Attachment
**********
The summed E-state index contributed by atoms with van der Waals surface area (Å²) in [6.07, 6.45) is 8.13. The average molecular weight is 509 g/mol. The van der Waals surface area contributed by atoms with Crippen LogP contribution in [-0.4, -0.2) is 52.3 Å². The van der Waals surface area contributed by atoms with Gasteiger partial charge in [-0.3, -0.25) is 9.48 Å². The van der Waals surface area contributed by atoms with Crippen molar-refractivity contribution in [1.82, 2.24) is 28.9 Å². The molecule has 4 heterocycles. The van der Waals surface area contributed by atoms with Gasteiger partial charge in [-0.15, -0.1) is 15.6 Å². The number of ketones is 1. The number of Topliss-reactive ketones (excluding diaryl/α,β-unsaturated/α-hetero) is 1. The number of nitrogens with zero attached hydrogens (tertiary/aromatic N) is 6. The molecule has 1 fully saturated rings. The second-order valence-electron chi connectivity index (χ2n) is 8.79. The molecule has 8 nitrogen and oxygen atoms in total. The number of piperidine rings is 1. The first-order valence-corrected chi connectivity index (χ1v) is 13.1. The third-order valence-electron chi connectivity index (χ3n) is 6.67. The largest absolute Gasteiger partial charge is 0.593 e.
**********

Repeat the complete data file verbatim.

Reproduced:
The summed E-state index contributed by atoms with van der Waals surface area (Å²) in [6.07, 6.45) is 8.13. The average molecular weight is 509 g/mol. The van der Waals surface area contributed by atoms with Crippen LogP contribution in [-0.4, -0.2) is 52.3 Å². The van der Waals surface area contributed by atoms with Gasteiger partial charge in [-0.3, -0.25) is 9.48 Å². The van der Waals surface area contributed by atoms with Crippen molar-refractivity contribution in [1.82, 2.24) is 28.9 Å². The molecule has 4 heterocycles. The van der Waals surface area contributed by atoms with Gasteiger partial charge in [-0.15, -0.1) is 15.6 Å². The number of ketones is 1. The number of Topliss-reactive ketones (excluding diaryl/α,β-unsaturated/α-hetero) is 1. The number of nitrogens with zero attached hydrogens (tertiary/aromatic N) is 6. The molecule has 1 fully saturated rings. The second-order valence-electron chi connectivity index (χ2n) is 8.79. The molecule has 8 nitrogen and oxygen atoms in total. The number of piperidine rings is 1. The first-order valence-corrected chi connectivity index (χ1v) is 13.1. The third-order valence-electron chi connectivity index (χ3n) is 6.67. The largest absolute Gasteiger partial charge is 0.593 e.